What it looks like to most of the semiconductor world is that 2018 is "peak revenue" year for Fab8. It will never, ever generate as much revenue as it does this year. With no new technology on the horizon, and the key 14LPP customer moving to TSMC 7nm, the ASPs and wafer numbers will decrease from this point forward. You can cry "derivatives" but what is even defined yet? Isn't the general consensus that Fab8 needs to capture something like 25-30% of the derivatives over the next few years even to keep the doors open. That's a big order and the whole idea of the differentiated products is more products from more customers and the management at Fab8 has no idea how to handle that, the main focus has been on 2 1/2 customers (AMD, Qualcomm and IBM 14HP which is 1/2 done in Malta).
My hope is something is able to work out for all my colleagues that are still there, I just don't see it, the numbers don't work. The company's already set itself up to show that if something is too hard or doesn't work out quick enough, they will abandon the project. So who's going to sign on for any of the early derivative flows given Fab8's history of throwing the towel? AMD has gotten screwed twice with 20nm and 7nm, putting in resources, product designs, etc only for the project to be abandoned. The best outcome is that some other company buys Fab8 and it is repurposed (unless it is Samsung and they can keep running 14LPP).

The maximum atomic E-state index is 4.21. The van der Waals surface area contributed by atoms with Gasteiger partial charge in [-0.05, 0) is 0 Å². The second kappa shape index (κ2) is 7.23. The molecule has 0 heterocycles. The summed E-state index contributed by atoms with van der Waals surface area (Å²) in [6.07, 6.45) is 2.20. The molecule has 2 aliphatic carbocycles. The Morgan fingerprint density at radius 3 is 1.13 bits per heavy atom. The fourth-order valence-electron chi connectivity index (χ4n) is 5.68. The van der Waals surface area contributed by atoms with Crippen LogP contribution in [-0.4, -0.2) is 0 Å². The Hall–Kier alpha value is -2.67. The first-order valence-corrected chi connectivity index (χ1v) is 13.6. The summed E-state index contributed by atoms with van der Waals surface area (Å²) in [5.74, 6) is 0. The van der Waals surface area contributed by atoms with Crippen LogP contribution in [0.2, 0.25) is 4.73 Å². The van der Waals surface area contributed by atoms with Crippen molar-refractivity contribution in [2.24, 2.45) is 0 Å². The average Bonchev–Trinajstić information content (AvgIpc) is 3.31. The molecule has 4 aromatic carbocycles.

Reposted this from @WdD53bY-5grj for being on point